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Commentary: Door always open for China-Philippines dialogue

(Xinhua)    14:52, June 03, 2016

BEIJING, June 3 (Xinhua) -- The door of dialogue between China and the Philippines is always open as long as Manila desires to resolve any dispute through negotiations.

Philippine President-elect Rodrigo Duterte said his country would adopt an independent foreign policy from his predecessor. Incoming Foreign Minister Perfecto Yasay also said he would like to resume bilateral talks with China.

Bilateral talks between the two countries could help untangle disputes in the South China Sea and break a deadlock in bilateral relations, as Yasay previously said.

In fact, since China and the Philippines established diplomatic ties in 1975, bilateral relations had developed a lot with broadening cooperation in a wide range of areas.

During a state visit by then Chinese President Jiang Zemin to the Philippines in 1996, leaders of the two countries agreed to establish a relationship based on good-neighborliness and mutual trust toward the 21st century. They also reached an understanding based on "shelving disputes and striving for joint development" in the South China Sea.

In 2000, the two countries signed the "Joint Statement Between China and the Philippines on the Framework of Bilateral Cooperation in the Twenty-First Century," which confirmed that the two sides would establish a long-term and stable relationship on the basis of good neighborliness, cooperation and mutual trust.

During then Chinese President Hu Jintao's state visit to the Philippines in 2005, both countries decided to establish a strategic and cooperative relationship aimed at peace and development.

During then Chinese Premier Wen Jiabao's official visit to the Philippines in 2007, both sides issued a joint statement reaffirming prior commitments of a cordial relationship between the two countries.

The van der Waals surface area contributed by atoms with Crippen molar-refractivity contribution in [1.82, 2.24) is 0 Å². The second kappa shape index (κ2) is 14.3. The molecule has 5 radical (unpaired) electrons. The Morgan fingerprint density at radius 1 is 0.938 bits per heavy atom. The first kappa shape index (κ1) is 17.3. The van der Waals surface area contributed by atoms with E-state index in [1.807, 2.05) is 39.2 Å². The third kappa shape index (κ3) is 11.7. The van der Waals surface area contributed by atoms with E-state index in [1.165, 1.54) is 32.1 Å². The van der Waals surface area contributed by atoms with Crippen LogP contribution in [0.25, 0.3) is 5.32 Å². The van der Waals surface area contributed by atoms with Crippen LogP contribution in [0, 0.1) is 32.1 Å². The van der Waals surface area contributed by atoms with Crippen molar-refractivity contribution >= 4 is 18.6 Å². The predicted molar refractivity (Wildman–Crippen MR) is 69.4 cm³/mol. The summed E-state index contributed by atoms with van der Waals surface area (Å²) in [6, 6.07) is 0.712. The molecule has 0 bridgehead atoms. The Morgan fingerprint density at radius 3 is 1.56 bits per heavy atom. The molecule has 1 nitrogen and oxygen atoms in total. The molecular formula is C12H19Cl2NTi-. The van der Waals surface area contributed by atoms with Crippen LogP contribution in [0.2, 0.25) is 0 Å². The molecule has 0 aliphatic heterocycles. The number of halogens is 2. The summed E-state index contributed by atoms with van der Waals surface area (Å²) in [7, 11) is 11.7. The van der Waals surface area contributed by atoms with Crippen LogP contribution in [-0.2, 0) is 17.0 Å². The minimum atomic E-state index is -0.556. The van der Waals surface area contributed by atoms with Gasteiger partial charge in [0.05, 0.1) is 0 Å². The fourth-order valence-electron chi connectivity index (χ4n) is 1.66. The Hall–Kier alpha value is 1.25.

On the South China Sea issue, successive leaders of both China and the Philippines had agreed that any maritime territorial dispute should be resolved peacefully through direct negotiations. The same commitment was made through the signing of the Declaration on the Conduct of Parties in the South China Sea in 2002.

It is because of the above-mentioned consensus that China and the Philippines had been able to effectively manage their disputes in the South China Sea for quite some time.

However, in 2013, the Philippine government led by outgoing President Benigno Aquino, initiated an invalid arbitration case against China involving the South China Sea, despite criticism from the international community.

Furthermore, to consolidate its role as a staunch supporter of the United States in realizing the later's "rebalance in the Asia-Pacific," Manila has relentlessly wooed Washington by allowing the U.S. army to use its military bases and hold joint military drills.

The Aquino government's irresponsible and reckless actions have only worsened relations between the Philippines and China and increased instability in the region.

It is believed that the new Philippine government will be wise enough not to follow Aquino's path and return to the negotiating table. Doing so will contribute to the sound and stable development of China-Philippines ties. 

(For the latest China news, Please follow People's Daily on Twitter and Facebook)(Editor:Huang Jin,Bianji)

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